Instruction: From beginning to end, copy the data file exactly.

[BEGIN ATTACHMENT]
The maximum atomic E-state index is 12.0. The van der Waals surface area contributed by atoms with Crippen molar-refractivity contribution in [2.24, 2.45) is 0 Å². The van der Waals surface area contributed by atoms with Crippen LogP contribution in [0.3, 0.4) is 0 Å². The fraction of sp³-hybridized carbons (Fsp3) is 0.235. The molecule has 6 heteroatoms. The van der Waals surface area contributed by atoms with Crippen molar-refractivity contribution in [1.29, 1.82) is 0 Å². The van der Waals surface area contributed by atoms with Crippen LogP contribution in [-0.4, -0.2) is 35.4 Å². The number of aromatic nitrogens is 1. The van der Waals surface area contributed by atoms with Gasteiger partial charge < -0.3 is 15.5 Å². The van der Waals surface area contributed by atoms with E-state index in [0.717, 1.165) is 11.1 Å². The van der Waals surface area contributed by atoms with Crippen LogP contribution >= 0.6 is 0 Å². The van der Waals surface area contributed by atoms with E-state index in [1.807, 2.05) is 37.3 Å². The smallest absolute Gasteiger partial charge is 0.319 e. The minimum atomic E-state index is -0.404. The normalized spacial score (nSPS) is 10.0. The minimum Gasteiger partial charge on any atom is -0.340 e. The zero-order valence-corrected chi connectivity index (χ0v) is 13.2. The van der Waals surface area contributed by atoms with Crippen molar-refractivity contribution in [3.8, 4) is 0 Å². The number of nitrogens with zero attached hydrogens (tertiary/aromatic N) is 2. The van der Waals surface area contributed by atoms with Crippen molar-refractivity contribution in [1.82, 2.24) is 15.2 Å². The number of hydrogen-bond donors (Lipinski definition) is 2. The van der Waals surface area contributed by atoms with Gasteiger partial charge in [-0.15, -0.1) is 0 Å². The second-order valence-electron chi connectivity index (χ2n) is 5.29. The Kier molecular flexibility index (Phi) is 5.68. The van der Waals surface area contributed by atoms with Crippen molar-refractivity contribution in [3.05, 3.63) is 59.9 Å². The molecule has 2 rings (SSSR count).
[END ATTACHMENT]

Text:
The maximum atomic E-state index is 12.0. The van der Waals surface area contributed by atoms with Crippen molar-refractivity contribution in [2.24, 2.45) is 0 Å². The van der Waals surface area contributed by atoms with Crippen LogP contribution in [0.3, 0.4) is 0 Å². The fraction of sp³-hybridized carbons (Fsp3) is 0.235. The molecule has 6 heteroatoms. The van der Waals surface area contributed by atoms with Crippen molar-refractivity contribution in [1.29, 1.82) is 0 Å². The van der Waals surface area contributed by atoms with Crippen LogP contribution in [-0.4, -0.2) is 35.4 Å². The number of aromatic nitrogens is 1. The van der Waals surface area contributed by atoms with Gasteiger partial charge < -0.3 is 15.5 Å². The van der Waals surface area contributed by atoms with E-state index in [0.717, 1.165) is 11.1 Å². The van der Waals surface area contributed by atoms with Crippen LogP contribution >= 0.6 is 0 Å². The van der Waals surface area contributed by atoms with E-state index in [1.807, 2.05) is 37.3 Å². The smallest absolute Gasteiger partial charge is 0.319 e. The minimum atomic E-state index is -0.404. The normalized spacial score (nSPS) is 10.0. The minimum Gasteiger partial charge on any atom is -0.340 e. The zero-order valence-corrected chi connectivity index (χ0v) is 13.2. The van der Waals surface area contributed by atoms with Crippen molar-refractivity contribution in [3.8, 4) is 0 Å². The number of nitrogens with zero attached hydrogens (tertiary/aromatic N) is 2. The van der Waals surface area contributed by atoms with Crippen molar-refractivity contribution in [1.82, 2.24) is 15.2 Å². The number of hydrogen-bond donors (Lipinski definition) is 2. The van der Waals surface area contributed by atoms with Gasteiger partial charge in [-0.15, -0.1) is 0 Å². The second-order valence-electron chi connectivity index (χ2n) is 5.29. The Kier molecular flexibility index (Phi) is 5.68. The van der Waals surface area contributed by atoms with Crippen molar-refractivity contribution in [3.05, 3.63) is 59.9 Å². The molecule has 2 rings (SSSR count).